Iran Watch Newsletter: May 2024

May 29, 2024

Publication Type: 

  • Newsletters

This month’s newsletter features an update to a running timeline of Iran’s nuclear milestones. Since the last update, some U.N. sanctions on Iran’s nuclear program expired, but European countries decided not to lift their own proliferation-related sanctions as stipulated in the 2015 nuclear agreement. The newsletter also features a table containing information on Iran’s known nuclear sites and facilities. The table has been updated to reflect the status of International Atomic Energy Agency (IAEA) verification and monitoring activities at each location.

The newsletter also includes profiles of three companies that have supported the Islamic Revolutionary Guard Corps (IRGC) Aerospace Force’s missile and drone programs, as well as news about the most recent IAEA reports on Iran’s nuclear program, the death of the Iranian president and foreign minister, comments on Iran’s nuclear doctrine made by an adviser to Iran’s supreme leader, and remarks by a U.S. Treasury official about Malaysian firms’ involvement in Iranian oil sales. Additions to the Iran Watch library include documents related to the European Union’s Iran sanctions and an advisory from the U.S. Financial Crimes Enforcement Network (FinCEN).

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Rafael Grossi and Mohammad Eslami hold a press conference on April 7 in Esfahan, Iran. (Credit: Atomic Energy Organization of Iran)

Background Report | Iran's Nuclear Milestones

Over the last year, some U.N. sanctions on Iran’s nuclear program expired in accordance with the Joint Comprehensive Plan of Action (JCPOA), although European countries decided not to lift their own proliferation-related sanctions as stipulated in the agreement. Meanwhile, although the IAEA closed its inquiry into an undeclared nuclear site at Marivan, it has made no progress in its investigations into two other sites at Turquzabad and Varamin. Iran’s stockpile of highly enriched uranium also continued to grow.

Background Report | Table of Iranian Nuclear Sites and Related Facilities

Iran is home to dozens of nuclear-related sites and facilities, some connected to fissile material production, nuclear research, and energy generation and others connected to suspected nuclear weaponization work. This updated background report lists each facility as well as its location, function, and the status of IAEA verification efforts or investigations there.




The United States continues to sanction Iranian companies supplying the IRGC and its Aerospace Force Self-Sufficiency Jihad Organization (SSJO), which is involved in Iran’s missile and unmanned aerial vehicle (UAV) research and production.

Pishgam Electronic Safeh Company

Has procured thousands of servomotors for the IRGC-ASF SSJO; purchased more than one million dollars’ worth of servomotors from the China-based company Hongkong Himark Electron Model Limited.

Fanavaran Sanat Ertebatat Company

Has produced jam-resistant guidance systems for the IRGC-ASF SSJO; products include digital communications links, GPS and GLONASS positioning devices, digital compasses, range finders, and measurement devices.

Saberin Kish Company

According to the U.S. Department of the Treasury, is owned by Iran's Islamic Revolutionary Guard Corps (IRGC); has procured U.S.- and Japan-origin dual-use electronics through intermediaries in China and Hong Kong in support of the IRGC’s missile and UAV programs.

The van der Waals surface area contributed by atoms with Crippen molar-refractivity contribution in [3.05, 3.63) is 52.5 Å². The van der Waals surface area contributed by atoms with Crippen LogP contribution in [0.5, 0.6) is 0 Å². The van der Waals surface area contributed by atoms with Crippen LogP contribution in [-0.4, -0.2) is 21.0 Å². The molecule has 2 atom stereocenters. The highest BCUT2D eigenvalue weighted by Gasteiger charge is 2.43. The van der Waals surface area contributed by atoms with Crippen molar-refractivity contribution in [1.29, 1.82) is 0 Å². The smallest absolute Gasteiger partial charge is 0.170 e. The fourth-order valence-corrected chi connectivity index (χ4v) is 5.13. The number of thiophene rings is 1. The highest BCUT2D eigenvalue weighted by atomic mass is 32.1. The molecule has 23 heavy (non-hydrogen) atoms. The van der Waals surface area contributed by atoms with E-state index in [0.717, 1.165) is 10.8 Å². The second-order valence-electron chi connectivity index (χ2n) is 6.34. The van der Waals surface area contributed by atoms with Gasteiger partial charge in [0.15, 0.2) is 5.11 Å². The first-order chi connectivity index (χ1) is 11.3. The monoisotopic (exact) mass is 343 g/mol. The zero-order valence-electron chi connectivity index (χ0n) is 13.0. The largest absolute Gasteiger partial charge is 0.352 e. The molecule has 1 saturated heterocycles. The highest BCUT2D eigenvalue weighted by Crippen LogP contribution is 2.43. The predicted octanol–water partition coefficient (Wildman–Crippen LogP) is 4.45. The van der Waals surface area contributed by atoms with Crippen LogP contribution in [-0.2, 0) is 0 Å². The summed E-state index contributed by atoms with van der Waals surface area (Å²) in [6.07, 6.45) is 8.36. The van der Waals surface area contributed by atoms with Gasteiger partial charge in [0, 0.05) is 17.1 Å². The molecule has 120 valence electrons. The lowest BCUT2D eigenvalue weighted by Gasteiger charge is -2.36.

Members of Iran’s armed forces carry the casket of the late president Ebrahim Raisi. (Photo credit: Islamic Republic News Agency)

Iran's Near-Bomb-Grade Uranium Stock Grows, Talks Stall, IAEA Reports Say | Reuters

May 27, 2024: According to a quarterly report of the International Atomic Energy Agency (IAEA), Iran has added more than 20 kg to its stockpile of uranium enriched to 60 percent purity since the last report in February, for a total of 142.1 kg enriched to that level. The report also noted that the deaths of Iran's president and foreign minister have caused a pause in talks between Iran and the IAEA over improving cooperation. France and the United Kingdom have reportedly pushed to adopt a new resolution censuring Iran at the upcoming IAEA board meeting, but the United States has so far not supported the move.

"Technical Failure" Caused Helicopter Crash That Killed Iranʼs President, State News Agency Reports | New York Times

May 19, 2024: Iranian President Ebrahim Raisi and Foreign Minister Hossein Amir Abdollahian died in a helicopter crash resulting from a “technical failure,” according to Iranian state media. Raisi and Amir Abdollahian were traveling from the border of Azerbaijan when their helicopter crashed in the mountains near Jolfa. The first vice president, Mohammad Mokhber, assumed the role of acting president and will organize elections for a new president within 50 days.

Iran to Change Nuclear Doctrine if Existence Threatened, Adviser to Supreme Leader Says | Reuters

May 9, 2024: An adviser to Iran’s supreme leader, Kamal Kharrazi, said that Iran will change its nuclear doctrine and build a nuclear weapon if its existence is threatened. Kharrazi added that if Israel attacks Iran’s nuclear facilities, "our deterrence will change."

Iran's Capacity to Move Oil Reliant on Malaysian Providers, US Official Says | Reuters

May 7, 2024: Iran relies on service providers based in Malaysia to sell its oil, a senior U.S. Treasury official said. The official also expressed concerns about Iran and its proxies raising funds and moving money in the region, sometimes using charities.




The European Union announced new measures aimed at restricting Iran’s arms transfers to state and non-state actors alike.


The U.S. FinCEN issued a new advisory to help financial institutions detect illicit transactions related to Iran-backed militias and terrorist organizations.